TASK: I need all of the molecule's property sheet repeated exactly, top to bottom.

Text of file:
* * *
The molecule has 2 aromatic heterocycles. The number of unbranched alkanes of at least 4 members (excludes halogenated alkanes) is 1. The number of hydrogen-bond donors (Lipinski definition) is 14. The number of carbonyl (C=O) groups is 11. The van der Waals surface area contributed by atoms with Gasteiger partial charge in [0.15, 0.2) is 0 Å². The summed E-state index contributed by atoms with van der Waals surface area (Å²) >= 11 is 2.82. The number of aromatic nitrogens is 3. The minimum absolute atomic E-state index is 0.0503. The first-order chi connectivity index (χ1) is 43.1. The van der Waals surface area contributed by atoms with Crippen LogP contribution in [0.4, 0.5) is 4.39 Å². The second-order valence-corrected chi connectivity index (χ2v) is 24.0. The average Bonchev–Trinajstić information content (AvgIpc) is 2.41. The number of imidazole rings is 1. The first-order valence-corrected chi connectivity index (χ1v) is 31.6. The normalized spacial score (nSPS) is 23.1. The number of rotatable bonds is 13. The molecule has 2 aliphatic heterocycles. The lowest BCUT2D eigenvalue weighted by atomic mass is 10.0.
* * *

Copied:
The molecule has 2 aromatic heterocycles. The number of unbranched alkanes of at least 4 members (excludes halogenated alkanes) is 1. The number of hydrogen-bond donors (Lipinski definition) is 14. The number of carbonyl (C=O) groups is 11. The van der Waals surface area contributed by atoms with Gasteiger partial charge in [0.15, 0.2) is 0 Å². The summed E-state index contributed by atoms with van der Waals surface area (Å²) >= 11 is 2.82. The number of aromatic nitrogens is 3. The minimum absolute atomic E-state index is 0.0503. The first-order chi connectivity index (χ1) is 43.1. The van der Waals surface area contributed by atoms with Crippen LogP contribution in [0.4, 0.5) is 4.39 Å². The second-order valence-corrected chi connectivity index (χ2v) is 24.0. The average Bonchev–Trinajstić information content (AvgIpc) is 2.41. The number of imidazole rings is 1. The first-order valence-corrected chi connectivity index (χ1v) is 31.6. The normalized spacial score (nSPS) is 23.1. The number of rotatable bonds is 13. The molecule has 2 aliphatic heterocycles. The lowest BCUT2D eigenvalue weighted by atomic mass is 10.0.